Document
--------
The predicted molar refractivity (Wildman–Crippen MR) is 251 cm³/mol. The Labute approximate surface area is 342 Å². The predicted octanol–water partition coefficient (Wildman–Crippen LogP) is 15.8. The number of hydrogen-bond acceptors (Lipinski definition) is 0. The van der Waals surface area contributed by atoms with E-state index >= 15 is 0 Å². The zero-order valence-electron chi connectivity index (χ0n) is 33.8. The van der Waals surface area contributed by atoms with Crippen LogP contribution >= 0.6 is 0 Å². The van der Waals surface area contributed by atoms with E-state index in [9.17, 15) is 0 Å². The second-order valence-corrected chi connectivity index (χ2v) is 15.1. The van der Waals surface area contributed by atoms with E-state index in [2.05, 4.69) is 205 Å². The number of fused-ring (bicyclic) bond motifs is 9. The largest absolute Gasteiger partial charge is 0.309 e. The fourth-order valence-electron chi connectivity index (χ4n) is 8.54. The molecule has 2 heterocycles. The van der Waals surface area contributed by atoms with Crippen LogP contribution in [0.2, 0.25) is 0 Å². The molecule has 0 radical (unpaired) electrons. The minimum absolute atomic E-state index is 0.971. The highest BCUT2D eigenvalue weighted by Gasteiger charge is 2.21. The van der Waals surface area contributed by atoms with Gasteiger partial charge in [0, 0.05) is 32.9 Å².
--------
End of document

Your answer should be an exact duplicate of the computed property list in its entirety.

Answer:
The predicted molar refractivity (Wildman–Crippen MR) is 251 cm³/mol. The Labute approximate surface area is 342 Å². The predicted octanol–water partition coefficient (Wildman–Crippen LogP) is 15.8. The number of hydrogen-bond acceptors (Lipinski definition) is 0. The van der Waals surface area contributed by atoms with E-state index >= 15 is 0 Å². The zero-order valence-electron chi connectivity index (χ0n) is 33.8. The van der Waals surface area contributed by atoms with Crippen LogP contribution >= 0.6 is 0 Å². The van der Waals surface area contributed by atoms with E-state index in [9.17, 15) is 0 Å². The second-order valence-corrected chi connectivity index (χ2v) is 15.1. The van der Waals surface area contributed by atoms with E-state index in [2.05, 4.69) is 205 Å². The number of fused-ring (bicyclic) bond motifs is 9. The largest absolute Gasteiger partial charge is 0.309 e. The fourth-order valence-electron chi connectivity index (χ4n) is 8.54. The molecule has 2 heterocycles. The van der Waals surface area contributed by atoms with Crippen LogP contribution in [0.2, 0.25) is 0 Å². The molecule has 0 radical (unpaired) electrons. The minimum absolute atomic E-state index is 0.971. The highest BCUT2D eigenvalue weighted by Gasteiger charge is 2.21. The van der Waals surface area contributed by atoms with Gasteiger partial charge in [0, 0.05) is 32.9 Å².